Dubliner Sir Bob Geldof and One Direction's Niall Horan, from Mullingar, yesterday led many of the music world's biggest stars in London to record a new Band Aid song to raise money for the fight against the Ebola.
"BandAid30" will be released on Monday with a video shown on The X Factor TV show tonight.
The new version of "Do They Know It's Christmas?" with different lyrics was recorded on the 30th anniversary of the original song, which raised some €10m for famine relief.
UK Chancellor of the Exchequer, George Osborne, has agreed to waive VAT on the single.
He tweeted: "Just spoke to the remarkable Bob Geldof. Told him we'll waive VAT on BandAid30 so every penny goes to fight Ebola."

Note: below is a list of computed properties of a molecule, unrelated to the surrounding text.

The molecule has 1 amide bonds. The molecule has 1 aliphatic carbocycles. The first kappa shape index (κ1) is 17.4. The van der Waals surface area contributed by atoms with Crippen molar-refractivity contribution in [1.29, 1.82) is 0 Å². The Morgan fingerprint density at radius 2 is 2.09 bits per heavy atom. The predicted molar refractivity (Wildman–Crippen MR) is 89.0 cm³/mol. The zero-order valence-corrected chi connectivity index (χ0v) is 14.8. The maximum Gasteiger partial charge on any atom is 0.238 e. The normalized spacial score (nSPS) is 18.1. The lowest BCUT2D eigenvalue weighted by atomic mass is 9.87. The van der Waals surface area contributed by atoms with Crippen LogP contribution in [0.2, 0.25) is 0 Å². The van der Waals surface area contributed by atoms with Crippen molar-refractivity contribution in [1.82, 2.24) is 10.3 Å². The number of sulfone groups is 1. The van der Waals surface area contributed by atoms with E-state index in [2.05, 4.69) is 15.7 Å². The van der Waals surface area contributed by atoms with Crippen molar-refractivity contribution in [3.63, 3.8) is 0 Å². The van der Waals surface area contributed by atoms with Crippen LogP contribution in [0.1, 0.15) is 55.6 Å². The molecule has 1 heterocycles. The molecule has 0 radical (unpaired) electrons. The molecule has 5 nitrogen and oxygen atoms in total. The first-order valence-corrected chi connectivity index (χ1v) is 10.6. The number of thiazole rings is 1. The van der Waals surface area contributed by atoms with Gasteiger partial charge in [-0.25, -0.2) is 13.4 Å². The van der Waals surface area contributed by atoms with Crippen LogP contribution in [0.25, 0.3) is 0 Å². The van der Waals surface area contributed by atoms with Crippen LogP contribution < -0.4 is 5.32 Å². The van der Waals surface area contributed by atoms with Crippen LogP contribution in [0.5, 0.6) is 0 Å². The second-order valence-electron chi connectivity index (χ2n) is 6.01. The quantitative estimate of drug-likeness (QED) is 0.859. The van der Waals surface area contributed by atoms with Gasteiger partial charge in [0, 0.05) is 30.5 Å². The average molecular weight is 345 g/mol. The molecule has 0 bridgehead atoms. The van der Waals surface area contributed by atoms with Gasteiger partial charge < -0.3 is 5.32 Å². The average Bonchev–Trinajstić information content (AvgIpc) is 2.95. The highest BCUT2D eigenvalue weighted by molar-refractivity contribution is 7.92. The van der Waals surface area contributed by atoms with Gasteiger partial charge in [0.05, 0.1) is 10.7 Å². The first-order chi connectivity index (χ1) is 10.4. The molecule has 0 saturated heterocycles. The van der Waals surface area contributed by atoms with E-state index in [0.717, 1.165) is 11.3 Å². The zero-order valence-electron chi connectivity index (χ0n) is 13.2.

Fans gathered at Sarm Studios in Notting Hill, west London, where the original was also recorded, to try and catch a glimpse of One Direction, Paloma Faith, Bono, Disclosure, Jessie Ware, Ellie Goulding, Clean Bandit and Emeli Sandé as well as Chris Martin of Coldplay and a host of other performers
Bono of U2 said: "I just wish we didn't have to do this. There will come a time when we won't. And it will be great not to see the same old faces."
There are subtle lyric changes to link the new recording to the Ebola crisis.
A new line reads: "Where a kiss of love can kill you - And there's death at every tear."
Niall Horan, of One Direction, said: "Hopefully it gets to number one and raises a lot of money for a really worthy cause.
Sir Bob Geldof said: "It really doesn't matter if you don't like this song - buy it.